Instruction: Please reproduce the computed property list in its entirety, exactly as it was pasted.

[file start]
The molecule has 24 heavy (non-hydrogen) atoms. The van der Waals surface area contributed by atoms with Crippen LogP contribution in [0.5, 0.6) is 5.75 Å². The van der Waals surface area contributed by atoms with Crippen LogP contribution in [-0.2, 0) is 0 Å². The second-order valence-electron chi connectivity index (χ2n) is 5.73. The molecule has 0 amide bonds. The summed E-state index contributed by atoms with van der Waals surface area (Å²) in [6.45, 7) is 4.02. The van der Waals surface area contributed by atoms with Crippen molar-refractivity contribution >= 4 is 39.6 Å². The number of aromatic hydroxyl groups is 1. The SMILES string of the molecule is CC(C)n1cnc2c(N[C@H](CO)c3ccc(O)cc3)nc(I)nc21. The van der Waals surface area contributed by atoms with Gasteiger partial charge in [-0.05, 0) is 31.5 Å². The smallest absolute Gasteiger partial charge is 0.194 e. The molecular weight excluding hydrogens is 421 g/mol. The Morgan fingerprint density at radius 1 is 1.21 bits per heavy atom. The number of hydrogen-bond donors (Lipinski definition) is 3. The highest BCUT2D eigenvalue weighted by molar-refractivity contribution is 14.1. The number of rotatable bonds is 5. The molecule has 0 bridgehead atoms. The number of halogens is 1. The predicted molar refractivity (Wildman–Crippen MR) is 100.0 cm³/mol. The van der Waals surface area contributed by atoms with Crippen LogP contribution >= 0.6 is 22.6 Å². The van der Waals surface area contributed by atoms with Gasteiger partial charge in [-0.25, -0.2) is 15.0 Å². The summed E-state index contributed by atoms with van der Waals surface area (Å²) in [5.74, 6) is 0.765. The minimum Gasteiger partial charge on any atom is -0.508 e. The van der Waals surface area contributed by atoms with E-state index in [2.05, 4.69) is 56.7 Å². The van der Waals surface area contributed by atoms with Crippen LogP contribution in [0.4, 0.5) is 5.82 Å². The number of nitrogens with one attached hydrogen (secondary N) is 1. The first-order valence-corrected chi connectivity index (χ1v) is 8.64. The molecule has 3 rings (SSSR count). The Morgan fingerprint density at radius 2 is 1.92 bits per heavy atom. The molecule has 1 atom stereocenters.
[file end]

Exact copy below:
The molecule has 24 heavy (non-hydrogen) atoms. The van der Waals surface area contributed by atoms with Crippen LogP contribution in [0.5, 0.6) is 5.75 Å². The van der Waals surface area contributed by atoms with Crippen LogP contribution in [-0.2, 0) is 0 Å². The second-order valence-electron chi connectivity index (χ2n) is 5.73. The molecule has 0 amide bonds. The summed E-state index contributed by atoms with van der Waals surface area (Å²) in [6.45, 7) is 4.02. The van der Waals surface area contributed by atoms with Crippen molar-refractivity contribution >= 4 is 39.6 Å². The number of aromatic hydroxyl groups is 1. The SMILES string of the molecule is CC(C)n1cnc2c(N[C@H](CO)c3ccc(O)cc3)nc(I)nc21. The van der Waals surface area contributed by atoms with Gasteiger partial charge in [-0.05, 0) is 31.5 Å². The smallest absolute Gasteiger partial charge is 0.194 e. The molecular weight excluding hydrogens is 421 g/mol. The Morgan fingerprint density at radius 1 is 1.21 bits per heavy atom. The number of hydrogen-bond donors (Lipinski definition) is 3. The highest BCUT2D eigenvalue weighted by molar-refractivity contribution is 14.1. The number of rotatable bonds is 5. The molecule has 0 bridgehead atoms. The number of halogens is 1. The predicted molar refractivity (Wildman–Crippen MR) is 100.0 cm³/mol. The van der Waals surface area contributed by atoms with Crippen LogP contribution >= 0.6 is 22.6 Å². The van der Waals surface area contributed by atoms with Gasteiger partial charge in [-0.25, -0.2) is 15.0 Å². The summed E-state index contributed by atoms with van der Waals surface area (Å²) in [5.74, 6) is 0.765. The minimum Gasteiger partial charge on any atom is -0.508 e. The van der Waals surface area contributed by atoms with E-state index in [2.05, 4.69) is 56.7 Å². The van der Waals surface area contributed by atoms with Crippen LogP contribution in [0.4, 0.5) is 5.82 Å². The number of nitrogens with one attached hydrogen (secondary N) is 1. The first-order valence-corrected chi connectivity index (χ1v) is 8.64. The molecule has 3 rings (SSSR count). The Morgan fingerprint density at radius 2 is 1.92 bits per heavy atom. The molecule has 1 atom stereocenters.